WASHINGTON, D.C. – May 12, 2004 – National LambdaRail, Inc. (NLR), a consortium of leading U.S. research universities and private sector technology companies, today announced that it has successfully lit the optical-network path between Washington, D.C., and Atlanta, Ga., giving the D.C., Raleigh, N.C., and Atlanta regions access to the national NLR network infrastructure. The path completes the route between Atlanta, D.C., Pittsburgh, Cleveland and Chicago.
The deployment began in January with Cisco Systems, Inc. installing dense wavelength division multiplexing (DWDM) extended long-haul platforms approximately every 100 kilometers on intercity dark fiber NLR purchased from Level 3 Communications, Inc. (Nasdaq:LVLT). Meeting the target completion date on April 16, Cisco deployed eight 10 Gbps Ethernet lambdas for NLR along the 766 fiber miles (1532 strand miles) between Washington, D.C. and Atlanta. Overall, the system supports expansions up to 40 10 Gbps lambdas.
“This is an important milestone for our region and represents the next phase in a tradition of collaborating in support of advanced networking capabilities. Since the establishment of the Research Triangle Park 45 years ago, the area has been an important site for innovation and collaboration between higher education and industry,” said Tracy Futhey, vice president of Information and CIO of Duke University, representing a coalition of North Carolina Universities participating in NLR. “Over the past several years, the North Carolina GigaPOP has been an active node in Internet2’s development, including an early test site for new technologies in partnership with vendors within the networking industry. Participation in NLR reinforces a regional commitment to advanced networking and moves us into the optical networking realm.”
“On behalf of the Mid Atlantic Terascale Partnership, we are excited to be a part of the National LambdaRail as it becomes a working reality. With a major portion of the network now lit including links from Atlanta to Chicago through Raleigh, D.C. and Pittsburgh, research institutions in Virginia, Maryland, and Washington D.C. and our colleagues throughout the southeastern United States gain tremendous opportunities to drive the advancement of Terascale computing and networking,” said Erv Blythe, vice president for Information Systems and CTO, Virginia Tech. “We believe these efforts are critical to the competitiveness of our region and the nation in all areas of scientific and medical research. We are especially pleased to see the network become operational in our area ahead of schedule and applaud the effectiveness of NLR in bringing this about.”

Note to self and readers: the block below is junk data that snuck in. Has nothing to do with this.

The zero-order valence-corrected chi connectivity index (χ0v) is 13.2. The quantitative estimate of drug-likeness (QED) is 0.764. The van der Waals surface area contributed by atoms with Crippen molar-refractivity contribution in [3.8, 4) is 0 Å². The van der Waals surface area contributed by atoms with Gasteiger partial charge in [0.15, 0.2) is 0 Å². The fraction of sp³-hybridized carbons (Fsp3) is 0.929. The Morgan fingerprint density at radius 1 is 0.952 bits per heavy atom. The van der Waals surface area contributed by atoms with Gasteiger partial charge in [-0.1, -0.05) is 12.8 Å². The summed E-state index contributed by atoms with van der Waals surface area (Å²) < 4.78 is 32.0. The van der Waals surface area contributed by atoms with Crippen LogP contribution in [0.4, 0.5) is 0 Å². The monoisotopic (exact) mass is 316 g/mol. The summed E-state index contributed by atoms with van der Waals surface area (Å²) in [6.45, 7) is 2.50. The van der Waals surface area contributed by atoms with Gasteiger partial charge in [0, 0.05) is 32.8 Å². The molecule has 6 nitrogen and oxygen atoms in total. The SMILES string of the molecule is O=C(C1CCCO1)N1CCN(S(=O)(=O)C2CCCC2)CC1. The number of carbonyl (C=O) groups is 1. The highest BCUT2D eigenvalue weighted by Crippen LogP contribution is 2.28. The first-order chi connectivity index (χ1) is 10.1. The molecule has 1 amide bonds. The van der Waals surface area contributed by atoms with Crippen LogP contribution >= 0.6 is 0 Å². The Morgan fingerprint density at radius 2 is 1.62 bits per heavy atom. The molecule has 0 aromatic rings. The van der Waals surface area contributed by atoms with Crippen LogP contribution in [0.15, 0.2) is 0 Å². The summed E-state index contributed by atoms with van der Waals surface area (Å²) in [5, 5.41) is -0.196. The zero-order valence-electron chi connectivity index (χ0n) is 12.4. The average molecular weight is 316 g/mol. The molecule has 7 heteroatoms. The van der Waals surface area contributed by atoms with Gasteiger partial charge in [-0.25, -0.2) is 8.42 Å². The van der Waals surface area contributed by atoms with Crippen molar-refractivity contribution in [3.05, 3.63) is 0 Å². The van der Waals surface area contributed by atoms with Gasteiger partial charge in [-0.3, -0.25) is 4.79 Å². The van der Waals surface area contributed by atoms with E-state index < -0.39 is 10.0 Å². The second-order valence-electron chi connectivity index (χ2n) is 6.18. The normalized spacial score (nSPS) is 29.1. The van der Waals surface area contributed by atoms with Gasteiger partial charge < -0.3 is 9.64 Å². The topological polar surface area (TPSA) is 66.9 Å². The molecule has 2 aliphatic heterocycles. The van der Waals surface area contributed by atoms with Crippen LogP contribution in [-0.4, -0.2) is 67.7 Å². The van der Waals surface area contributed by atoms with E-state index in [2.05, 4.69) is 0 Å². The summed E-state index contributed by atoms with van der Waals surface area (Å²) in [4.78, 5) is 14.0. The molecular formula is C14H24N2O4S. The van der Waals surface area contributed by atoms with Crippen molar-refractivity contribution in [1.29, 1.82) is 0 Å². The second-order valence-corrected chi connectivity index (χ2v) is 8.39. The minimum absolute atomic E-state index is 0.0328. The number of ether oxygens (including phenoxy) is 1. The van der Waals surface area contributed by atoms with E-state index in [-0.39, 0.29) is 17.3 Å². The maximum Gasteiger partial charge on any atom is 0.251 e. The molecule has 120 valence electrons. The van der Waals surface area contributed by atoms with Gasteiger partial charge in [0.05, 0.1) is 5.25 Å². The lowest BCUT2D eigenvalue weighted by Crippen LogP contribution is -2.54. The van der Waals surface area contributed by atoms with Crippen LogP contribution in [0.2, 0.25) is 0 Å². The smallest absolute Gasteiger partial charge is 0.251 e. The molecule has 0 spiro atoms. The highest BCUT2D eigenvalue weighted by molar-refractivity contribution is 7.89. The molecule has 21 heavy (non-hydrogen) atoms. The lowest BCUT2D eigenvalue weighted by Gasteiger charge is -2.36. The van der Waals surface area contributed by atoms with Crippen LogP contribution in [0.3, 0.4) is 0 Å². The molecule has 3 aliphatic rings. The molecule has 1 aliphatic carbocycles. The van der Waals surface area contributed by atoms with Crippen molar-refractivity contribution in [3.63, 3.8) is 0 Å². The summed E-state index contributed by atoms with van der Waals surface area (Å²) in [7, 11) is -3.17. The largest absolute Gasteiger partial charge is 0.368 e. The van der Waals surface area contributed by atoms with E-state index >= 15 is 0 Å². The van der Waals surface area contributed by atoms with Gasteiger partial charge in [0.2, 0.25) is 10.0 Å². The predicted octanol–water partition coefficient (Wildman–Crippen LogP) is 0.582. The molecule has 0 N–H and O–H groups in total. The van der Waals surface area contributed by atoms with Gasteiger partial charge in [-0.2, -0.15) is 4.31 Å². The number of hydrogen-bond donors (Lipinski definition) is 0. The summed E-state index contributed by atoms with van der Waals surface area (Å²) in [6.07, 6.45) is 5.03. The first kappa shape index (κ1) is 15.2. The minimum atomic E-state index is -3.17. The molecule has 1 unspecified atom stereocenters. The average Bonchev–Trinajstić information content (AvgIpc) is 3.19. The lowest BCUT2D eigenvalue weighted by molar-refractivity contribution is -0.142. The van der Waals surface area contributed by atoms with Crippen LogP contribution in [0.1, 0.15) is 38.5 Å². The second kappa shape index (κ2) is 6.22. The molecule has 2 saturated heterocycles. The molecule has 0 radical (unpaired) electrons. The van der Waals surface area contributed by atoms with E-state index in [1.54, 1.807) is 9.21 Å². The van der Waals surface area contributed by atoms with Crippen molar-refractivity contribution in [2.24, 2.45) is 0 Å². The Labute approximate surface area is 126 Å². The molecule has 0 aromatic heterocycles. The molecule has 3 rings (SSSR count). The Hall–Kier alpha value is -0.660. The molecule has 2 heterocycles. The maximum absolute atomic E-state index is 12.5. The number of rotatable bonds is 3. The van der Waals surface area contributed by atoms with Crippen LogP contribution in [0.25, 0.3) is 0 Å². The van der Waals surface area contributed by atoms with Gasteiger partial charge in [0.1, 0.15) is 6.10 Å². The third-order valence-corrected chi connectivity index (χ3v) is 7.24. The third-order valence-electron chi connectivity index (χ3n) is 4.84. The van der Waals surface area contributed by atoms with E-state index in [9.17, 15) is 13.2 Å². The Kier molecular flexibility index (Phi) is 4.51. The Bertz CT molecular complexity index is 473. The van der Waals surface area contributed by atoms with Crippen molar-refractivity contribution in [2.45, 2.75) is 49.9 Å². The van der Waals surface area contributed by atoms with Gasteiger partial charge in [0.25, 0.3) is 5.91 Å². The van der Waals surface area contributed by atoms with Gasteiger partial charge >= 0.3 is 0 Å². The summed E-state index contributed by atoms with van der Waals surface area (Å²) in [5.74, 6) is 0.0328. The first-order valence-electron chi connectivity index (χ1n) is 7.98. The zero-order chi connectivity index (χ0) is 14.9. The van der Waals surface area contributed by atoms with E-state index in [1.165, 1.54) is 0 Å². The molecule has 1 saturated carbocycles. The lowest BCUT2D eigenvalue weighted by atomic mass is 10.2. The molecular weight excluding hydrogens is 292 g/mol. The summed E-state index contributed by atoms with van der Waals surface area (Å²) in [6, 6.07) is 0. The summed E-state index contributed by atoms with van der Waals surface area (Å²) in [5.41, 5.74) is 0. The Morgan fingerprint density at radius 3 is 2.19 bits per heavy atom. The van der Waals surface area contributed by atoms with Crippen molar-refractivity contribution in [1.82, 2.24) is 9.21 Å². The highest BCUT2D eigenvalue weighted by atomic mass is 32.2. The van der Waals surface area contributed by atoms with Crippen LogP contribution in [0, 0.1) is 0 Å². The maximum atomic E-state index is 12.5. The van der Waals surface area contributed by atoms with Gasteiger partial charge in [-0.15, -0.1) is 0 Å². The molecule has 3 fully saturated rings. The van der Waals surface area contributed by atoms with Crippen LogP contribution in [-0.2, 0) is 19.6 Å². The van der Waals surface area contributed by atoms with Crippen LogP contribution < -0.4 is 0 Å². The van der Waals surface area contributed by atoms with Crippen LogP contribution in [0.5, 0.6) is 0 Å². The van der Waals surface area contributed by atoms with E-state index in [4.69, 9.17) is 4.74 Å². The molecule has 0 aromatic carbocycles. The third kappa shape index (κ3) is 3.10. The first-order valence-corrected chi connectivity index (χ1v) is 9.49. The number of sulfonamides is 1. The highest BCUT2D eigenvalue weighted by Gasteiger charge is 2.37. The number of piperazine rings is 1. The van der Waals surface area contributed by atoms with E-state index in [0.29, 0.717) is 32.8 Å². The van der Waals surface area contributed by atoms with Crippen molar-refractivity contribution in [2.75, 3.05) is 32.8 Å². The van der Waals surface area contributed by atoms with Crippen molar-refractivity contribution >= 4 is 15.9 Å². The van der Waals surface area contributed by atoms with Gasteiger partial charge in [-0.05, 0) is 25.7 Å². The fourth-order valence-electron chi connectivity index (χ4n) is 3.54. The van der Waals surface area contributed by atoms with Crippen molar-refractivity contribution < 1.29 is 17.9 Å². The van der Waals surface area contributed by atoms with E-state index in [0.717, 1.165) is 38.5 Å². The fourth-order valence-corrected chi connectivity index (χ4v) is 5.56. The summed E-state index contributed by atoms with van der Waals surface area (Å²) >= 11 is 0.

“Completion of this segment is the first and critical step to bring the power of NLR to scientists and researchers at Georgia Tech and in the rest of the Southeast,” said Ron Hutchins, Associate Vice Provost for Research & Technology and Chief Technology Officer at the Georgia Institute of Technology. “It connects us to the resources of the nation’s research universities and national laboratories in a way that was not possible before. This path is one way to bring national network resources such as the Oak Ridge National Laboratory into the National Science Foundation’s Extensible Terascale Facility.”
Phase one installation is complete with the path between Chicago to Atlanta fully operational. The remaining paths are in final testing, with operational roll-outs scheduled on the paths from Seattle to Sunnyvale, Calif. by mid-May; Denver to Chicago by the end of June; Atlanta to Jacksonville, Fla. by mid-July; and Seattle to Denver by late August. All of phase one will be fully operational by the start of the next academic school year.
Cisco Systems’ participation in this unique effort is both as the key provider of networking equipment and as a major proponent of the NLR objectives to advance research in networking and all fields of science. Cisco technologies including optical DWDM platforms, Ethernet switches and IP routers are being deployed; as well as installation, testing, and product maintenance services.
Level 3 is the preferred provider of the dark fiber and collocation facilities on the NLR core backbone infrastructure.
About National LambdaRail
National LambdaRail, Inc. (NLR) is a major initiative of U.S. research universities and private sector technology companies to provide a national scale infrastructure for research and experimentation in networking technologies and applications. NLR puts the control, the power and the promise of experimental network infrastructure in the hands of our nation’s scientists and researchers. Visit http://www.nationallambdarail.org for more information.